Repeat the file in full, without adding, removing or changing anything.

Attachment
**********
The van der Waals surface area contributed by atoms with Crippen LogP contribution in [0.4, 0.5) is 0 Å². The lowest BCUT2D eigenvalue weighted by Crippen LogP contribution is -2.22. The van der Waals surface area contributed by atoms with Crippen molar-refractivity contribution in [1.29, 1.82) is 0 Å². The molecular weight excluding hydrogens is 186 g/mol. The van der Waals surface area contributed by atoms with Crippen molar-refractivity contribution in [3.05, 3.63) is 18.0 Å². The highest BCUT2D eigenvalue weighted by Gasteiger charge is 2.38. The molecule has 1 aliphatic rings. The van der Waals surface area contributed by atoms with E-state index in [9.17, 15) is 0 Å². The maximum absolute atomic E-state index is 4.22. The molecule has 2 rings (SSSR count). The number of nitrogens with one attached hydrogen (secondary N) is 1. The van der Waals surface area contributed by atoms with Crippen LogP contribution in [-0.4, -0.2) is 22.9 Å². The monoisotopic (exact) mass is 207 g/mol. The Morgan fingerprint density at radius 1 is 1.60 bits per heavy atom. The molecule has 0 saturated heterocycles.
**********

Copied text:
The van der Waals surface area contributed by atoms with Crippen LogP contribution in [0.4, 0.5) is 0 Å². The lowest BCUT2D eigenvalue weighted by Crippen LogP contribution is -2.22. The van der Waals surface area contributed by atoms with Crippen molar-refractivity contribution in [1.29, 1.82) is 0 Å². The molecular weight excluding hydrogens is 186 g/mol. The van der Waals surface area contributed by atoms with Crippen molar-refractivity contribution in [3.05, 3.63) is 18.0 Å². The highest BCUT2D eigenvalue weighted by Gasteiger charge is 2.38. The molecule has 1 aliphatic rings. The van der Waals surface area contributed by atoms with E-state index in [9.17, 15) is 0 Å². The maximum absolute atomic E-state index is 4.22. The molecule has 2 rings (SSSR count). The number of nitrogens with one attached hydrogen (secondary N) is 1. The van der Waals surface area contributed by atoms with Crippen LogP contribution in [-0.4, -0.2) is 22.9 Å². The monoisotopic (exact) mass is 207 g/mol. The Morgan fingerprint density at radius 1 is 1.60 bits per heavy atom. The molecule has 0 saturated heterocycles.